Writing about anything other than support for the Black Lives Matter protests or efforts to save our democracy by dismantling the Republican party – can we call them an “anti-party’? Because they are not fun – suggests priorities may be misplaced, but today I shall refute either/or and embrace both/and by donating to the Louisville Community Bail Fund, ordering election postcards from the Sunrise Movement and sharing scenes from the Samoa peninsula (where I live, surf and walk along the beach) that have me rather disheartened.
I rode my bike for the third time since retrieving it from San Francisco, where it lived pre-pandemic. As with every time I ride my bike from my home in “the other” Manila, ancestral and current home of the Wiyot Tribe, I marveled at the beauty of Humboldt Bay and scowled at the lack of safe biking options. To ride a bike from my neighborhood requires riding on the highway and, if heading to Eureka, over the bridges as cars and semi-trucks roar by, sometimes what feels like an arm’s length away. Pedaling toward Arcata allows you to break up the highway route by detouring through neighborhoods or farmlands, trading greater safety for bone-rattling, pothole-filled roads in disrepair.
Of course, if you live on the peninsula, you’ve learned not to expect much in the way of safe bike or pedestrian routes, public transit, law enforcement or mobile services. In the 18 years I’ve lived here, the bus has continued to show up at the stop on my driveway only a few times a day, several hours apart, and not at all in the towns farther south. I hear that with Danco building a bunch of housing and finally moving its Samoa Master Plan forward, some amenities will follow. I guess that’s good? From what’s been published about Danco’s stewardship of the area, the community might have preferred county improvements to depending on a commercial venture.
Illegal dumping on the spit is nothing novel – people have been tossing out their household garbage and abandoning vehicles here for decades. But this year brought something new: long-term illegal camping and all the problems related to people living in a place without water, sewer or trash pick-up. Making villains out of homeless people is not my jam – the stress of having nowhere to go, the amount of insecurity one must live with daily, hourly, the often parallel struggles with addiction and mental health issues – I do not want to make anyone’s suffering more profound.
Ignoring the inherent social-environmental conflict of having people parking, driving, pissing, shitting and piling trash in the dunes, however, is doing no one any favors. People need to be helped. This Sept. 6 Times-Standard My Word column by a collective of community members offers several steps the county should take to help those who’ve lost their homes and need help.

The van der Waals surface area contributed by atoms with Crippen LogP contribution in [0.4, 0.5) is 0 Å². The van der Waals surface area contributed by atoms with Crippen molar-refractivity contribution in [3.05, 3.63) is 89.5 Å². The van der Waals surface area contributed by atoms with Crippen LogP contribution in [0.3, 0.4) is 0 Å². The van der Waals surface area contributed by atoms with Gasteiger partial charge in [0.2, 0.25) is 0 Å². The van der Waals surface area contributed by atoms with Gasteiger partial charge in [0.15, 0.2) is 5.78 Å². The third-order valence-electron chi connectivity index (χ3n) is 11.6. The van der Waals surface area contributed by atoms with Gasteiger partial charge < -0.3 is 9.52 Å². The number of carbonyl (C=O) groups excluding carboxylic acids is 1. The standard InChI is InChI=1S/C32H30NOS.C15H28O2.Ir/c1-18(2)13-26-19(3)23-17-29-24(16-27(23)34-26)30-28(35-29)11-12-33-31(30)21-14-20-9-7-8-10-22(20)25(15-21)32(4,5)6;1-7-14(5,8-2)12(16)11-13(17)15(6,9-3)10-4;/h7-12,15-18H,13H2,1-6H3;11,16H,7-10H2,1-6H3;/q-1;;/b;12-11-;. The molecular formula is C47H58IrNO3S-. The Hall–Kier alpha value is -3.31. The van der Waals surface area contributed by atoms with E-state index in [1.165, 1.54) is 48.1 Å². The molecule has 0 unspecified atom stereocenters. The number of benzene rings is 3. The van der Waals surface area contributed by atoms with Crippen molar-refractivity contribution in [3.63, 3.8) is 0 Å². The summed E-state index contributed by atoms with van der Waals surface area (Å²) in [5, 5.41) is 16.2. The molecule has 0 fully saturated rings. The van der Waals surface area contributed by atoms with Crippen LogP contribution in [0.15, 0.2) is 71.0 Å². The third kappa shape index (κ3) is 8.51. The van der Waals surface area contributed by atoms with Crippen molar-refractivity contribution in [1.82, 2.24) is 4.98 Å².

It also happens that coastal dunes are considered one of the most rare, important and vulnerable habitats on the California coast and defined categorically by the California Coastal Commission as “environmentally sensitive” due to the rarity of the habitat and the important ecosystem functions dunes provide. Dunes and wetlands offer some of our best protection as sea levels continue to rise – and with water levels in Humboldt Bay rising at twice the state average, we should be doubling protection and restoration efforts, not abandoning this critical area.
To her credit, Supervisor Virginia Bass has been active in working with peninsula residents and Humboldt nonprofits to figure out how the county can help. (My letter to her and Supervisor Mike Wilson here.) Some of what’s proposed, strategically placed Porta-Potties, for example, are compassionate, but expected to be temporary – and with the COVID-19 pandemic, Porta-Potties are in short supply, so even that temporary solution is on hold.
For a while the county provided vouchers good for a couple free nights at county-managed campgrounds, including the one at the Samoa boat ramp. The pandemic also complicated that effort, as campgrounds were closed, and the program is no longer in effect in any case.
A recent “Trash Bash” event sponsored by the extremely helpful Peninsula Community Collaborative resulted in five dumpsters’ worth of garbage being hauled out and a bunch of handmade, extremely DIY signs imploring people to keep the beach clean and stop driving illegally through the dunes and on the sand. In my near-daily excursions up and down Old Navy Base Road, I’ve observed the signs have remained in place. Sadly, so have the cars parked in dune hollows – and the piles of trash have already returned.
The county’s next move will be to install more “No Parking” signs along the spit, making more clear the prohibition against parking along Old Navy Base Road between 10 p.m. and 5 a.m., as well as installing boulders and logs to prevent vehicles from driving into the dunes or onto the sand. (Unless you acquire a special permit from the county, the only place to legally drive on the beach along the peninsula is the Bureau of Land Management off-road vehicle park at the south end.)
It’s not all bad.
The Peninsula Community Collaborate has elevated art on the peninsula by hiring artists to transform boring old water vaults into cool and pretty murals, and by coordinating a show out at the Humboldt Bay Social Club to showcase peninsula artists (still time to check it out!).
Friends of the Dunes is in the process of acquiring the Samoa Dunes and Wetlands Conservation Property (a.k.a. the Dog Ranch and Poovey Tract). The addition of this area to other protected coastal lands (Ma-le’l and Lamphere Dunes) on the north end of Manila will create a continuous connected area of more than 1,600 acres of sweeping native dunes managed for habitat conservation and public access.
People magazine highlighted Lark Doolan, principal and superintendent of the Peninsula Union School District in Samoa, and the first and only openly transgender school superintendent in the nation.